Meanwhile, China has been criticized because its export of two nuclear power reactors to Pakistan, agreed in April 2010, may constitute a violation of the NSG guidelines. Beijing has claimed an exemption for this transaction under the “grandfather” clause of the NSG guidelines. Construction of the nuclear power reactors started in November 2013. China will also supply enriched uranium to Pakistan for running those reactors.[32] Furthermore, in February, it was reported that “China and Pakistan reached a formal agreement…to construct a third nuclear reactor at Chashma.”[33] It is more questionable whether this agreement can be permitted as an exemption under the “grandfather” clause of the NSG guidelines.

At the 2013 NPT PrepCom, the NAM countries argued that “all States parties to the Treaty shall refrain from the transfer of nuclear technology and materials to States not parties to the Treaty unless they are placed under the IAEA comprehensive safeguards,”[34] strongly suggesting that they are critical about nuclear cooperation with the non-NPT parties, including India and Pakistan.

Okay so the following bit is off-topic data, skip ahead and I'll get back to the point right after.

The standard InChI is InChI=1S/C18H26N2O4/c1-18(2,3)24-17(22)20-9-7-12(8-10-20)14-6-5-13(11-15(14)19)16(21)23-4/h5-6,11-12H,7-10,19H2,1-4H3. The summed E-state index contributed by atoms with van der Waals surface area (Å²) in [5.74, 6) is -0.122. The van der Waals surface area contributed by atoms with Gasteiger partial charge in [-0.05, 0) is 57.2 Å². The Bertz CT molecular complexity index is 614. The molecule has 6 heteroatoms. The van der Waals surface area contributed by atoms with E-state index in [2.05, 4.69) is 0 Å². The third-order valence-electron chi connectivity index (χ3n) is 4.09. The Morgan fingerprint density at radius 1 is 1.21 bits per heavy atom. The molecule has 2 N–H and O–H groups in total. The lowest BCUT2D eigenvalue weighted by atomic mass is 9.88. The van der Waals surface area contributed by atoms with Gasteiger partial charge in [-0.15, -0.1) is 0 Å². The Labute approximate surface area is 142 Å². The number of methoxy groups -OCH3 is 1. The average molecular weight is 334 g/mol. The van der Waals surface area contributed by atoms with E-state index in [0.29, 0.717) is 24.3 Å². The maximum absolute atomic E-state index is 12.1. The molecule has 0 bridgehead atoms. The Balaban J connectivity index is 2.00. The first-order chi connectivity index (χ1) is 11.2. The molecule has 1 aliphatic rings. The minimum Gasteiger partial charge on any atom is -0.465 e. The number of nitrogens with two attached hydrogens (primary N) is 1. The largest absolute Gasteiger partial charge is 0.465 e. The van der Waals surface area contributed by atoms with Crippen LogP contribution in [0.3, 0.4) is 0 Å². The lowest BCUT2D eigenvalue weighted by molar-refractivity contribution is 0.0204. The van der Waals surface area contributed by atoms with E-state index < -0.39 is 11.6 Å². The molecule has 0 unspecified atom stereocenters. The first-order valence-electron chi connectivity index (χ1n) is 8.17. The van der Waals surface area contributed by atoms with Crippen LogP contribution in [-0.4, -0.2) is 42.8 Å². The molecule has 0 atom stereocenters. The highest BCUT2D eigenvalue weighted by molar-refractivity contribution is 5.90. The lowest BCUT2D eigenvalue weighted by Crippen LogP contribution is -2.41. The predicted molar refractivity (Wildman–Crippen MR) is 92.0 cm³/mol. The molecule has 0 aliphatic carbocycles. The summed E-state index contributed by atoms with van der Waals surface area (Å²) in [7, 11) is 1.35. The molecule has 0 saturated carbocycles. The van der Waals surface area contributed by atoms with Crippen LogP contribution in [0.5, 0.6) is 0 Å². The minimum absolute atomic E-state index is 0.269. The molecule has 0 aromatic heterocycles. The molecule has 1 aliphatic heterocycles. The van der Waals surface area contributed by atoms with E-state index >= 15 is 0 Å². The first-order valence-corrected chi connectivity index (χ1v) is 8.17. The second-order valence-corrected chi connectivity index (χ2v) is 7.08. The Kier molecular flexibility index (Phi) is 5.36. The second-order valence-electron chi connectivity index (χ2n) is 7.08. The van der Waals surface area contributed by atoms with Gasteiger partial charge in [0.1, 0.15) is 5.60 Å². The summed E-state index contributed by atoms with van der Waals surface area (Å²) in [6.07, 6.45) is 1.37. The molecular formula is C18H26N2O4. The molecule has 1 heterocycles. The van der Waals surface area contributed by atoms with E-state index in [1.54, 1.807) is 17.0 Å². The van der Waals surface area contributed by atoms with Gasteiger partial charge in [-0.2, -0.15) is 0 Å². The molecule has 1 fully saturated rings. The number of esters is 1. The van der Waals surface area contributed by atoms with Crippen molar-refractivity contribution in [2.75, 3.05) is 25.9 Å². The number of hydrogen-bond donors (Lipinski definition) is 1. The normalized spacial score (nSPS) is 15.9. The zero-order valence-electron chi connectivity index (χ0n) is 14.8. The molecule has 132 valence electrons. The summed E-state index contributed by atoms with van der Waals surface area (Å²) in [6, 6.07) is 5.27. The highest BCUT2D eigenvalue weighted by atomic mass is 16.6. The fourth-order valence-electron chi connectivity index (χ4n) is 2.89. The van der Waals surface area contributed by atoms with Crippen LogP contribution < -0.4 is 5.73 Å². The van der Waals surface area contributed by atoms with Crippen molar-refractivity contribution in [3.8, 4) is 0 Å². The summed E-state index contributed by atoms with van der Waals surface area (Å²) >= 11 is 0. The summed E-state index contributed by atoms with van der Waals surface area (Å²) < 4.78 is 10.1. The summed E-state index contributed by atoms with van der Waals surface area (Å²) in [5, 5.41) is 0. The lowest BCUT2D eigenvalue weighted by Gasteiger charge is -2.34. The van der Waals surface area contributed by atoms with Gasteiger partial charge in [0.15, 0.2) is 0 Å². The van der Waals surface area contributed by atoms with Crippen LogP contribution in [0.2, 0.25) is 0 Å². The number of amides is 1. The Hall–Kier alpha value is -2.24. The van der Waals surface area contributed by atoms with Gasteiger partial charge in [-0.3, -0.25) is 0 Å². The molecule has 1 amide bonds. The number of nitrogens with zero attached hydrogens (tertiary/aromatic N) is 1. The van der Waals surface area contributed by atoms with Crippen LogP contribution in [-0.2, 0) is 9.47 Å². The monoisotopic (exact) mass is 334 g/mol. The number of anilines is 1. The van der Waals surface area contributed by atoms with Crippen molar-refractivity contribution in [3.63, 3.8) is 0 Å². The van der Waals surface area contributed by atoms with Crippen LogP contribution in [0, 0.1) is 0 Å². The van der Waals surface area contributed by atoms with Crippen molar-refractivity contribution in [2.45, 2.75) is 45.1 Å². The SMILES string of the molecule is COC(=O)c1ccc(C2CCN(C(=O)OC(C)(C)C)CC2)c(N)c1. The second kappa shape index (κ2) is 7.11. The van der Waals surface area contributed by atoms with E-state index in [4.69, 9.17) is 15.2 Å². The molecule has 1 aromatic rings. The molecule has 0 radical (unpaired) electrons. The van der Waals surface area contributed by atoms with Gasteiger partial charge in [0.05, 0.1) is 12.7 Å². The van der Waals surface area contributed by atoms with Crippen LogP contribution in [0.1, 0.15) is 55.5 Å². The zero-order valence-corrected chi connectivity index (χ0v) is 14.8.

(Drafted by Hirofumi Tosaki, CPDNP)

[1]Aside from the NSG, Australia Group (AG), Missile Technology Control Regime (MTCR), and Wassenaar Arrangement (WA).
[2] “The 20th Asian Export Control Seminar Was Held,” Ministry of Economy, Trade and Industry, February 28, 2013,
[3] U.S. Department of State, “U.S. and EU Jointly Hold International Dialogue in Brussels to Discuss Export Controls,” Fact Sheet, June 26, 2013,
[4] NPT/CONF.2015/PC.II/WP.2, 6 March 2013.
[5] South Africa implements the Catch-all Control on the material, equipment, and technology related to WMD and their delivery vehicles
[6] “India Strengthens Its Nuclear Export Norms,” Mint, March 13, 2013,
[7] S/AC.44/2007/19, 3 August 2010.
[8] “Pakistan Confers with Export Control Groups,” Global Security Newswire, February 21, 2013,
[9] Paul K. Kerr and Mary Beth Nikitin, “Pakistan’s Nuclear Weapons: Proliferation and Security Issues,” CRS Report for Congress, March 19, 2013, pp.24-26.
[10] Sankei News, July 27, 2013.
[11] Kyodo News, November 3, 2013.
[12] NPT/CONF.2015/PC.II/WP.2, 6 March 2013.
[13] “Statement by Japan,” Cluster 2, the Second Preparatory Committee for the NPT Review Conference, 26 April 2013.
[14] NPT/CONF.2015/PC.II/WP.7, 6 March 2013.
[15] “North Korean Account Closed by Bank of China,”, May 8, 2013,